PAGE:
The Transit School houses and educates young Tibetans, aged between 18 and 30, who have  arrived from Tibet. As the Director of the school showed the delegation around the campus, we dropped into a number of classes, which aim to give the students employable skills by the time they graduate. Students are enrolled for up to five years. Classes we saw included computer training, tailoring, and art.

The MPs then met 12 students, all of whom had fled from Tibet within the past few months. The students introduced themselves and explained why they had decided to take the huge risk to flee Tibet. There were a number of reasons given, such as to receive a better education, to see the Dalai Lama and to learn more about Tibetan culture and language, however there was one common theme, which was to escape the oppression inflicted by the Chinese regime. Several of the students had family members or friends who had been arrested, so they had decided to flee to avoid a similar fate. One student had escaped with his pregnant wife, arriving just a month ago.

Riki Hyde-Chambers (Chairman of Tibet Society) explained to the students the purpose of the MPs visit and Simon Hughes recounted the MPs’ audience with the Dalai Lama. Both the MPs and students were then invited to ask questions to each other. Though initially nervous, the students gained confidence and explained in further detail the repression they faced on a daily basis in Tibet. Half the students came from nomadic backgrounds and told the MPs how the Chinese authorities were placing restrictions on herding and how the traditional way of life is under threat from government resettlement programmes. The students were particularly keen to emphasise that Chinese government propaganda should not be believed and asked how the situation was perceived internationally.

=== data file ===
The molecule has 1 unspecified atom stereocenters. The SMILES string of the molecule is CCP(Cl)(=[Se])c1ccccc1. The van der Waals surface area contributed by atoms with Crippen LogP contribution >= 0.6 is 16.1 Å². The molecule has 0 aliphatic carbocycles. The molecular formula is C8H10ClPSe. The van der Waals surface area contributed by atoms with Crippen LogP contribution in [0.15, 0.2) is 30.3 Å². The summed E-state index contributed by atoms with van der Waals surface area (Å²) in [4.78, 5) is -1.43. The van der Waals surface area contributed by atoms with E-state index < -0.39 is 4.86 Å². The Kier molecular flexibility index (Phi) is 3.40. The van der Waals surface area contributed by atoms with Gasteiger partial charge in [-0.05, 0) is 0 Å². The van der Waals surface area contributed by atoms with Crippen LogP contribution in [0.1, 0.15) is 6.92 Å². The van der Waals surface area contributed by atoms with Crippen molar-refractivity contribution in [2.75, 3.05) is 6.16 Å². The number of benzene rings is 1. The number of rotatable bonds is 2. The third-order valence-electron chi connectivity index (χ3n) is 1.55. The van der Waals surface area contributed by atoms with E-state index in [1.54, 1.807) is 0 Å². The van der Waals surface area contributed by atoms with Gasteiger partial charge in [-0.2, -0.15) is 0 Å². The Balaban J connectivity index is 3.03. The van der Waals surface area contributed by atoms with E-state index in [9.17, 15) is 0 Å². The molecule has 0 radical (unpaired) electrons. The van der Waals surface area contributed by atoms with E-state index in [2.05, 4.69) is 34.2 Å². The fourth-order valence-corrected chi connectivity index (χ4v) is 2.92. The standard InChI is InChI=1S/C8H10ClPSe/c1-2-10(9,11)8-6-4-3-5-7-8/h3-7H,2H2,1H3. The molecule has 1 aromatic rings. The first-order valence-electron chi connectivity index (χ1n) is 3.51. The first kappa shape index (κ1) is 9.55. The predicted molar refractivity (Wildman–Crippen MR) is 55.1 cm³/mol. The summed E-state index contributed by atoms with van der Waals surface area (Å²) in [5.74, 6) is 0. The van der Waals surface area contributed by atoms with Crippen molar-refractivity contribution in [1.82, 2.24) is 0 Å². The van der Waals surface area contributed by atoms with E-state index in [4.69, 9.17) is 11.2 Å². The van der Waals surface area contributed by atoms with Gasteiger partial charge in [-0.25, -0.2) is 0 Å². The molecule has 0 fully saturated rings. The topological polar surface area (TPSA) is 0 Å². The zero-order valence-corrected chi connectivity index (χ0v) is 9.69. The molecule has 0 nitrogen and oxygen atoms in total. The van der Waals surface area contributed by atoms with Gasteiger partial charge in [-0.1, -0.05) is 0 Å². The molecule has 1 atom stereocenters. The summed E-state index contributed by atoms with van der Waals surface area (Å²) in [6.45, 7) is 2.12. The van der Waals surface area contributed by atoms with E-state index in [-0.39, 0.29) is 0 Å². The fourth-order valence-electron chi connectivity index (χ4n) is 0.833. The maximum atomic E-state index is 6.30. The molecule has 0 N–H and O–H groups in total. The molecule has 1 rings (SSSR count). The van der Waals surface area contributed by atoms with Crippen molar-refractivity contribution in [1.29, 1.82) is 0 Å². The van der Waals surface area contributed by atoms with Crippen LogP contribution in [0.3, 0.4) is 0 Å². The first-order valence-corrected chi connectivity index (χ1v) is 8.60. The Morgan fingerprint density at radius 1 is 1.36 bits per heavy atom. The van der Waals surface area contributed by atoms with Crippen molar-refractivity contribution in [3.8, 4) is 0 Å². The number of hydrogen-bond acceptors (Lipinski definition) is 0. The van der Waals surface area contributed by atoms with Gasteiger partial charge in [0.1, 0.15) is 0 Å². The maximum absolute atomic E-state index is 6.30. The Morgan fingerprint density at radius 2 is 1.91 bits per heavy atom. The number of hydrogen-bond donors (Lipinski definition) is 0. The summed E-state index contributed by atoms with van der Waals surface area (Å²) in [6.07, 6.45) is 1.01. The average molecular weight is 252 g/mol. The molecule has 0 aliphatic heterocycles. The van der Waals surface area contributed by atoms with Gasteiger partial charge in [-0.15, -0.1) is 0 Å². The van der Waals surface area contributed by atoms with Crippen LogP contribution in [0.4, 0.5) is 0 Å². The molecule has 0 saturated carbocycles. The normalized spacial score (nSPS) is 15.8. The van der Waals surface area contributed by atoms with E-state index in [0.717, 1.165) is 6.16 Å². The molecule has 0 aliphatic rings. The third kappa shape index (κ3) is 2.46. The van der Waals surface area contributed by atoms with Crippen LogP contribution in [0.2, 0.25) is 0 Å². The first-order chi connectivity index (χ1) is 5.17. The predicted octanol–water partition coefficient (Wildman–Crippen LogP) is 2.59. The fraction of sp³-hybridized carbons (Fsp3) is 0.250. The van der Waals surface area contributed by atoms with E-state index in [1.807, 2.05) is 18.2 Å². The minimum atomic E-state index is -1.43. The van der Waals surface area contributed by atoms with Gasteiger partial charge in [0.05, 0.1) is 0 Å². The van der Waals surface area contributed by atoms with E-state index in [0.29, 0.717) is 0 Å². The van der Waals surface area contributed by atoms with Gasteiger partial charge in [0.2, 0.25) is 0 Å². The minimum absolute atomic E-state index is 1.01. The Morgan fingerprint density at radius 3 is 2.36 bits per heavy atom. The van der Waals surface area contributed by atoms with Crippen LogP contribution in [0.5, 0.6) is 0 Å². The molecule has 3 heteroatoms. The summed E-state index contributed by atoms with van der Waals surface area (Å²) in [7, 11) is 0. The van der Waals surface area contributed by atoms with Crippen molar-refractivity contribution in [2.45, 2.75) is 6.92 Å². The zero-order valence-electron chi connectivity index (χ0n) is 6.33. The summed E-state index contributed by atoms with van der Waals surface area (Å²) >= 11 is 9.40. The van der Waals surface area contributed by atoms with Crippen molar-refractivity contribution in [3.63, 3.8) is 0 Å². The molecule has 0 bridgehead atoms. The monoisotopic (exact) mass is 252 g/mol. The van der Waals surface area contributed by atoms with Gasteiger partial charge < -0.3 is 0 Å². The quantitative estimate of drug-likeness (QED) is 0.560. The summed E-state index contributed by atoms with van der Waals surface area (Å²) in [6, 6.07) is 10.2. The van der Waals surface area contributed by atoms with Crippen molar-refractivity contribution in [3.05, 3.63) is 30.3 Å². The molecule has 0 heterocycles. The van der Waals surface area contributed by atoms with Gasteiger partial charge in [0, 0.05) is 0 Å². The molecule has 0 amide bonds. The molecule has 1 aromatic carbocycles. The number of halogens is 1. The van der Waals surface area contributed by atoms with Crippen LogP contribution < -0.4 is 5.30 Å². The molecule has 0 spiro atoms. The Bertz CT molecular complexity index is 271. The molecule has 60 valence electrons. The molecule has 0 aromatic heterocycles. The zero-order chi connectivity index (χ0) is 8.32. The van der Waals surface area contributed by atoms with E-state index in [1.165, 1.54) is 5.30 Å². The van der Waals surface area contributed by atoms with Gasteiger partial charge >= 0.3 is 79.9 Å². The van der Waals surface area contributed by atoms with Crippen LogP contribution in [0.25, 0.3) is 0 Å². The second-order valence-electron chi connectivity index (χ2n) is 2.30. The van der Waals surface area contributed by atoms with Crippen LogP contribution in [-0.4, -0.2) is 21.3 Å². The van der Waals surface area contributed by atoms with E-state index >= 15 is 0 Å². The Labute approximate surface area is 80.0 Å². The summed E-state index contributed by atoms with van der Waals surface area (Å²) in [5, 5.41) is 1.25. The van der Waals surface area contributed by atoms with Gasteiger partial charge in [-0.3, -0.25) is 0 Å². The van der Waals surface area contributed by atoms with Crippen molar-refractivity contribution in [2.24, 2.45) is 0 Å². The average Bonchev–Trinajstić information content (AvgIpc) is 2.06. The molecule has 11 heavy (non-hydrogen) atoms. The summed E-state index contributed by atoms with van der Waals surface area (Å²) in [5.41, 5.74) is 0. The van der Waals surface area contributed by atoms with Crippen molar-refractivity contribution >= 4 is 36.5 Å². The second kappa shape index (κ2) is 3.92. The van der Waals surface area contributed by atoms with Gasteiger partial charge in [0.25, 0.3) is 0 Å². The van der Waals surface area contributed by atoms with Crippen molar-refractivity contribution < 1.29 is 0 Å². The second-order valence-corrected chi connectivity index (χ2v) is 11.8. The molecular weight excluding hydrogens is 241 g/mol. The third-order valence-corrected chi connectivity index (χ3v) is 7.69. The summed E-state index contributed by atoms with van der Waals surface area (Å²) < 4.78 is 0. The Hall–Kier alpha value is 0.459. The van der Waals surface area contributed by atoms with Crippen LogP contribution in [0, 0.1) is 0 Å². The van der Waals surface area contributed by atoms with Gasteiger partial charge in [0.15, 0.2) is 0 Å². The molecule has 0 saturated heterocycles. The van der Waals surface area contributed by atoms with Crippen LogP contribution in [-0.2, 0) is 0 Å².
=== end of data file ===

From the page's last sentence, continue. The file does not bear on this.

After tea, the presentation of khatags and a group photo, the delegation departed for the nearby Reception Centre, which receives newly arrived Tibetans who have made the perilous journey from Tibet. Unfortunately for us, the new arrivals had been granted a last-minute audience with the Dalai Lama, so had left just before we arrived. (The Dalai Lama meets all new Tibetan refugees.) Nonetheless, the delegation toured the new Centre, which opened in February 2011 in Lower Dharamsala replacing the the old Centre in Mcleod Ganj.